As my Magic 8-Ball says, "Signs Point to Yes."
First, Apple doesn't acquire companies that much. And, it certainly doesn't buy companies only to shut them down 6 months later (it isn't Yahoo! after all!). Second, as popular as iTunes is, it is in need of a sexy new announcement. Third, despite Apple's and Steve Jobs' continuous protestations for years that consumers only want to download music and own it, Lala's service redefined ownership in a very un-Steve Jobs-like manner. Rather than iTunes' $.99 per download model, Lala customers could "buy" tracks for $.10 and can stream them from the Cloud -- but they couldn't download them. And, fourth, iTunes could greatly expand its footprint by enabling its customers to access their music anywhere via their browsers and simply logging in (which is what all music subscription services -- like Rhapsody, Pandora, Slacker -- have long enabled).
Here's another clue -- a big one. Apple's Worldwide Developers Conference is scheduled for June 7 ... a few days after Lala is completely shuttered. I am now of the belief (I wasn't before) that there are no such things as mere coincidences. Especially in connection with Developers Conferences. Companies like to make grand announcements at these events. And, an iTunes in the Cloud service would be one fine sexy announcement.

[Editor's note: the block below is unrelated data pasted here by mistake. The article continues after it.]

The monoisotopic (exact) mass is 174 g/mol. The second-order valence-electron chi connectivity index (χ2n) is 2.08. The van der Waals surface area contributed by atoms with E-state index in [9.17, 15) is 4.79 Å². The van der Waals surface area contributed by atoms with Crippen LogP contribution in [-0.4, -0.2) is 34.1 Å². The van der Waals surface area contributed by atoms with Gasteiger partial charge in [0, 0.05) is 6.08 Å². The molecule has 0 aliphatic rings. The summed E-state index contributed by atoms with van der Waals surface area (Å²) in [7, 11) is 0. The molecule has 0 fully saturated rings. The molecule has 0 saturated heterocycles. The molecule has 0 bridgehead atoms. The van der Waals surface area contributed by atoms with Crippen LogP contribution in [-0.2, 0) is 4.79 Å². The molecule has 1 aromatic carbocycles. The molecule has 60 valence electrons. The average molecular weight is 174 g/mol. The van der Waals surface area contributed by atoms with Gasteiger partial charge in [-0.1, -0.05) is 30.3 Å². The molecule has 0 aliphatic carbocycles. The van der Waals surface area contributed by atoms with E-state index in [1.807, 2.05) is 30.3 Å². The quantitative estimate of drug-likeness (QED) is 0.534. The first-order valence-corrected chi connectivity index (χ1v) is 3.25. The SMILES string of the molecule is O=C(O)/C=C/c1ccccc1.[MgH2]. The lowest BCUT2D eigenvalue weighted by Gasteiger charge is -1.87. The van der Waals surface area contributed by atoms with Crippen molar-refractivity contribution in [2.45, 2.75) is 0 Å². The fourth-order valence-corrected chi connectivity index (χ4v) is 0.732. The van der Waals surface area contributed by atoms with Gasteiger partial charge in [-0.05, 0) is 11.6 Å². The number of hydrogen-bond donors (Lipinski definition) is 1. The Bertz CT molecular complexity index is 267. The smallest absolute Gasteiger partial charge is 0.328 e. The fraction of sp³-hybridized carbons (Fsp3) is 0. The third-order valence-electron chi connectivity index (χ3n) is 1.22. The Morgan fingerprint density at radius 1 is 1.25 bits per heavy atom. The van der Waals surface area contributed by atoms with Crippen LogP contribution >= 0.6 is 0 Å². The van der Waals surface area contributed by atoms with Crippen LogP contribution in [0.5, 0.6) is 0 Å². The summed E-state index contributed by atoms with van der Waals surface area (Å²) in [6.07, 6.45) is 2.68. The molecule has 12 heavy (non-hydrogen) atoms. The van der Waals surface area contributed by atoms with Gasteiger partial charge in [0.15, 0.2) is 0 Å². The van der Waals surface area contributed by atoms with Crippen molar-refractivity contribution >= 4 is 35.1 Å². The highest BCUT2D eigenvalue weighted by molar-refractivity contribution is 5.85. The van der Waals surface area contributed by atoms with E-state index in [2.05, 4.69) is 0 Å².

So, expect it.
Like the great Phoenix, Apple's iTunes in the Cloud service -- in one form or another (check out the possibilities by linking to my former post on the subject here) -- will rise from Lala's ashes in its continued quest to rule the online music universe.
Time to watch "The Lion King Again" ... and listen to Elton John's songs ...